Kalmar County in Southeast Sweden has the target to become a fossil fuel free county by 2030. All transports paid by public means shall be fossil fuel free in 2020. There are very good preconditions to produce biogas especially from manure.
Illustration : BiogasAction
Kalmar County consists of a lot of farmland and a lot of livestock. Also, the municipality of Kalmar and the isle of Öland are very popular holiday resorts. The city of Kalmar was e.g. voted to be the best Swedish summer city for the third time. But at the same time, the Baltic Sea suffers from over-fertilization. Especially the surplus of phosphorous is a problem. For example, on the isle of Öland, located near the coast, there are 2,5 cows per inhabitant. If the farmers wish to buy more animals they have to buy more land. This is a serious obstacle. Kalmar County represents 2,4 % of all the inhabitants in Sweden but stands for 25 % of chicken production and 12 % of milk production in the country making farming a very important industry. Our politicians have recognized that biogas/biomethane can be one of the solutions because it not only reduces the methane leaks from the farms but it also delivers a renewable fuel to our vehicles and digestate that can be certified as an ecological fertilizer.
Kalmar County has a target to become a fossil fuel-free county in 2030 with no net greenhouse gas emissions. The target has been set by the Climate Commission consisting of the County Administrative Board, the Regional Council of Kalmar County as well as different private and public organisations. To reach the target, several sub-targets have been set. One of them is that all transports paid by public means shall be fossil fuel free in 2020. Since there are very good preconditions to produce biogas especially from manure and many farmers are interested in producing biogas, the decision was made to go for biogas or bio-methane as the first option where this was possible.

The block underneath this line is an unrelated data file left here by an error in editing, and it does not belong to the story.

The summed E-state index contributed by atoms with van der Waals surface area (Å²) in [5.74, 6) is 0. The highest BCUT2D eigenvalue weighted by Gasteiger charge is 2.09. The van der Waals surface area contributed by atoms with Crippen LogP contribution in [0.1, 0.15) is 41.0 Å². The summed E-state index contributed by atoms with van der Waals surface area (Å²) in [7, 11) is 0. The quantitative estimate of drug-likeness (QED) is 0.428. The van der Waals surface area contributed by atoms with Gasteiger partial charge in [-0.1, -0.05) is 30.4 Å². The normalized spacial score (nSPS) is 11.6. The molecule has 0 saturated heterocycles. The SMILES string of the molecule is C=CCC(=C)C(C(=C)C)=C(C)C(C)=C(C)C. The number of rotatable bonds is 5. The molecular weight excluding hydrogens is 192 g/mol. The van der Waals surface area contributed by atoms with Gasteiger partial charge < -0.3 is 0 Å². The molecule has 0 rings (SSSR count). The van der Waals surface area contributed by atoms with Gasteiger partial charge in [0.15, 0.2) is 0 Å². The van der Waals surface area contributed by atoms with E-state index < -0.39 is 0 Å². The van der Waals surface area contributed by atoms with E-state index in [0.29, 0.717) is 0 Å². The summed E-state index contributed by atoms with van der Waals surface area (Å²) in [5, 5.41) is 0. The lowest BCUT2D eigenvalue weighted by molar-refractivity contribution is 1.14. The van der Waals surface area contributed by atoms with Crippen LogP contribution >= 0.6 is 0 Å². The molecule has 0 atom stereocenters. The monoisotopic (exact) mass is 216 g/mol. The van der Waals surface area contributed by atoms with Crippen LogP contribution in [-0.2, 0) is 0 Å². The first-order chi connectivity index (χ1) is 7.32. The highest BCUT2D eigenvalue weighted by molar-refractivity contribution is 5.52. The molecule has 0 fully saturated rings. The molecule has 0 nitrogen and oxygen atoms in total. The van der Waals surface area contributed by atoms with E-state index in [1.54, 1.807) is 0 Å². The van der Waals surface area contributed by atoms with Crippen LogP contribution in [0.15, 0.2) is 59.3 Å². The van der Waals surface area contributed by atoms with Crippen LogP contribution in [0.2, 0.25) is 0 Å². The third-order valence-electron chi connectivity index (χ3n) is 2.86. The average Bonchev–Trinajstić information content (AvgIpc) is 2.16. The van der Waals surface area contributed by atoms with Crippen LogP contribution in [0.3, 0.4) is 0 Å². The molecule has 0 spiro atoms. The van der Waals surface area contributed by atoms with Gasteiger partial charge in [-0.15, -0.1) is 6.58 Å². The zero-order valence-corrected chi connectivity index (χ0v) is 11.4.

The decision resulted in 60 % bio-methane in public procurement as the only alternative. This was possible since it was presented as a special geographical requirement. The consequence was that bio-methane was only evaluated in relation to the price and not in comparison with other fuels. The total procurement consisted of approx. 400 vehicles and it was worth about 500 million euros.
The procurement has gained a lot of attention in Sweden but also in many other countries of the European Union and even the Government of Japan. It should be possible to replicate it but perhaps it should be adjusted to suit the local conditions in each country/region.
More: Find out more on BiogasAction here